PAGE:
In our current political moment, we’re sometimes asked to focus on a narrower geography and a world less beholden to technology. But that’s almost precisely the opposite of what we have been witnessing in the professional world.
In the executive search arena, we have instead seen the rise of remote employees who work from anywhere and the increasing globalization of work teams, at least since the Great Recession of a decade ago. And we have every reason to believe these trends will only accelerate in coming years.
As a firm, we have significant experience recruiting talent for virtual positions. In fact, we have two clients that are entirely virtual, with every member of the management team working from home.
Here’s What We’ve Learned
When hiring for this kind of senior position, the candidate skill sets one looks for tend to change a little. In an entirely virtual environment, efficient project management and subtle yet effective people-management skills are at an even higher premium than usual. We have to assess how a candidate would train and manage direct reports as well as facilitate their productivity in a home office setting, with everyone still meeting deadlines.
Part of this trend toward virtual positions is of course related to the increasing sophistication of technology that helps us to more seamlessly collaborate over distance. But some of this is also tied to the different lifestyles younger people, including millennials, demand.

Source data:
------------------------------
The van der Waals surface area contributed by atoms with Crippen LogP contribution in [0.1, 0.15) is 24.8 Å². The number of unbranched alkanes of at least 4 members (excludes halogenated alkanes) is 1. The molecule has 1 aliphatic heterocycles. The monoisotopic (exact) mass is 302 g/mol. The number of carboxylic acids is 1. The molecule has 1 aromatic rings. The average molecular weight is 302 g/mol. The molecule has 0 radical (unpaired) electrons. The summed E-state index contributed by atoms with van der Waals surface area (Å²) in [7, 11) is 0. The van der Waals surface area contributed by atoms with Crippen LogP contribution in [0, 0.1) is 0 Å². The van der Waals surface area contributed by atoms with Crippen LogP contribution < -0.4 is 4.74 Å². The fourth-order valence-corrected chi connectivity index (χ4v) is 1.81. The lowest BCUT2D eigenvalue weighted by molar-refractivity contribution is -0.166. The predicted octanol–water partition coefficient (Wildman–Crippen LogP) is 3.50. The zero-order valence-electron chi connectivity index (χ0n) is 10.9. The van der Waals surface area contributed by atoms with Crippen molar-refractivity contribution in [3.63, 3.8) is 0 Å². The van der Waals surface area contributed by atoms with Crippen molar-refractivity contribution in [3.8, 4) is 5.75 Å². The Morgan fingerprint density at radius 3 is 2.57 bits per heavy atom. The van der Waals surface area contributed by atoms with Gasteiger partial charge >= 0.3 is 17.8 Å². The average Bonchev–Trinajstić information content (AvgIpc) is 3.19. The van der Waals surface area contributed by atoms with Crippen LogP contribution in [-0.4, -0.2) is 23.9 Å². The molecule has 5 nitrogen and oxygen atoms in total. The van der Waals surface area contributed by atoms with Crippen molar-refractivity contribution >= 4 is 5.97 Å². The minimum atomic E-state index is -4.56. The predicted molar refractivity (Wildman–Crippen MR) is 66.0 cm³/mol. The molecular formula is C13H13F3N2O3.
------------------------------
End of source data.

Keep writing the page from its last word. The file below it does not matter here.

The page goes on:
For many younger people, a flexible work day isn’t merely a fringe benefit but a simple requirement. They work hard, but they also expect to be able to accommodate their personal lives around their jobs.
And since we are recruiting so-called “passive candidates,” people who are not actively looking for a job but who already have good jobs and healthy compensation packages, the challenge for our clients then becomes: what are you prepared to offer these candidates in the way of significant flexibility? Being able to work from home—or a coffeehouse or a gym—is an alluring attraction for many.
For employers, the benefits should be obvious: It allows companies to recruit the best talent available on the market, without worrying about where they are located or whether they will relocate. It opens huge new pools of potential talent for employers. And of course the options for job candidates also greatly expand.
Effects of Globalization
This development goes hand in hand with ever-increasing globalization. In many cases, internal work teams are spread not just across domestic time zones but multiple continents. That means the right hire must have greater cultural sensitivity and an ability to smoothly integrate with colleagues halfway around the world.
But how do those of us in executive talent search gauge these soft skills?
For many years, we have used behavioral-based questions to gather insights into their candidates’ soft skills and their professional DNA. We also include incorporate video interviews, which provides an additional layer of insight into how they present themselves and engage with others. All of that helps us assess a candidate’s cultural fit with the organization.
At the end of the day, it’s all about finding the right cultural fit and the proper alignment of core values between a candidate and a company. In a world that’s simultaneously converging and expanding, the technical skills required of a position—as important as those are—are often not the hardest component of the talent puzzle. The trickiest part is finding the right blend of soft skills, deft teamwork and comfort with constant change.
I’d love to hear your thoughts on virtual jobs, globalization or any other topic that’s on your mind. Email me at MicheleTorch@TorchGroup.com.
- Posted by Stuart Glassman
- On May 7, 2019
- 0 Comments